File URL: http://www.emeraldinsight.com/10.1108/01443580710772759?utm_campaign=RePEc&WT.mc_id=RePEc
    Download Restriction: Access to full text is restricted to subscribers

    As the access to this document is restricted, you may want to search for a different version of it.

    Citations

    Citations are extracted by the CitEc Project, subscribe to its RSS feed for this item.
    as


    Cited by:

    1. Jacobs, Valentine & Mahy, Benoît & Rycx, Francois & Volral, Mélanie, 2019. "The Heterogeneous Effects of Workers' Countries of Birth on Over-Education," IZA Discussion Papers 12705, Institute of Labor Economics (IZA).
    2. Stefan Jestl & Michael Landesmann & Sandra M. Leitner, 2015. "Migrants and Natives in EU Labour Markets: Mobility and Job-Skill Mismatch Patterns," wiiw Research Reports 403, The Vienna Institute for International Economic Studies, wiiw.
    3. Massimiliano Tani & Christopher Heaton & Gavin Chan, 2013. "The Wage Premium of Foreign Education: New Evidence from Australia," Australian Economic Review, The University of Melbourne, Melbourne Institute of Applied Economic and Social Research, vol. 46(4), pages 395-404, December.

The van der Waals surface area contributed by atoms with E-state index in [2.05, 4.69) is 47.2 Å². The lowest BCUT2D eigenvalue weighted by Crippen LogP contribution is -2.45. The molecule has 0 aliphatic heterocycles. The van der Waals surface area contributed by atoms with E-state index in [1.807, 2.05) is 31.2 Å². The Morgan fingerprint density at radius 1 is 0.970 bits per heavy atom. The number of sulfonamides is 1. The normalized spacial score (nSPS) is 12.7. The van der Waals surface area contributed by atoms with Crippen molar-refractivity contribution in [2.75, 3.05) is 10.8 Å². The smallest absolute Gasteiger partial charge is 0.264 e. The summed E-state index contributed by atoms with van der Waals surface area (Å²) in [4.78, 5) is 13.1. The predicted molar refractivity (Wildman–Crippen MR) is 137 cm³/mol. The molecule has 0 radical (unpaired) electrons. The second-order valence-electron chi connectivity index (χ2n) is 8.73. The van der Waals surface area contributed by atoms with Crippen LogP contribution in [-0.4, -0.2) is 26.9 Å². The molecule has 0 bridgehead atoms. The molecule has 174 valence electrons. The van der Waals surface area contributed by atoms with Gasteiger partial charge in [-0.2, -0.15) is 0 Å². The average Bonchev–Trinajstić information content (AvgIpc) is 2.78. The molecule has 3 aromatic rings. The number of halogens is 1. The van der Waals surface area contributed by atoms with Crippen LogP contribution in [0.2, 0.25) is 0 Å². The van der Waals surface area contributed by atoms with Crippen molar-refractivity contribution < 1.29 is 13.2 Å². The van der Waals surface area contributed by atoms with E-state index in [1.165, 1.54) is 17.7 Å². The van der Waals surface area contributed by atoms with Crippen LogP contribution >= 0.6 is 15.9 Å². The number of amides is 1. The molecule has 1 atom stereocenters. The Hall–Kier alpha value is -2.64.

4. Mesbah Sharaf, 2013. "The earnings of immigrants and the quality adjustment of immigrant human capital," IZA Journal of Migration and Development, Springer;Forschungsinstitut zur Zukunft der Arbeit GmbH (IZA), vol. 2(1), pages 1-18, December.
    5. Tani, Massimiliano, 2012. "Does immigration policy affect the education--occupation mismatch? Evidence from Australia," Australian Bulletin of Labour, National Institute of Labour Studies, vol. 38(2), pages 111-141.
    6. Deahoon Nahm & Massimiliano Tani, 2015. "Skilled immigrants' contribution to productive efficiency," Journal of the Asia Pacific Economy, Taylor & Francis Journals, vol. 20(4), pages 594-612, October.
    7. Carroll, David & Tani, Massimiliano, 2011. "Labour Market Under-Utilisation of Recent Higher Education Graduates: New Australian Panel Evidence," IZA Discussion Papers 6047, Institute of Labor Economics (IZA).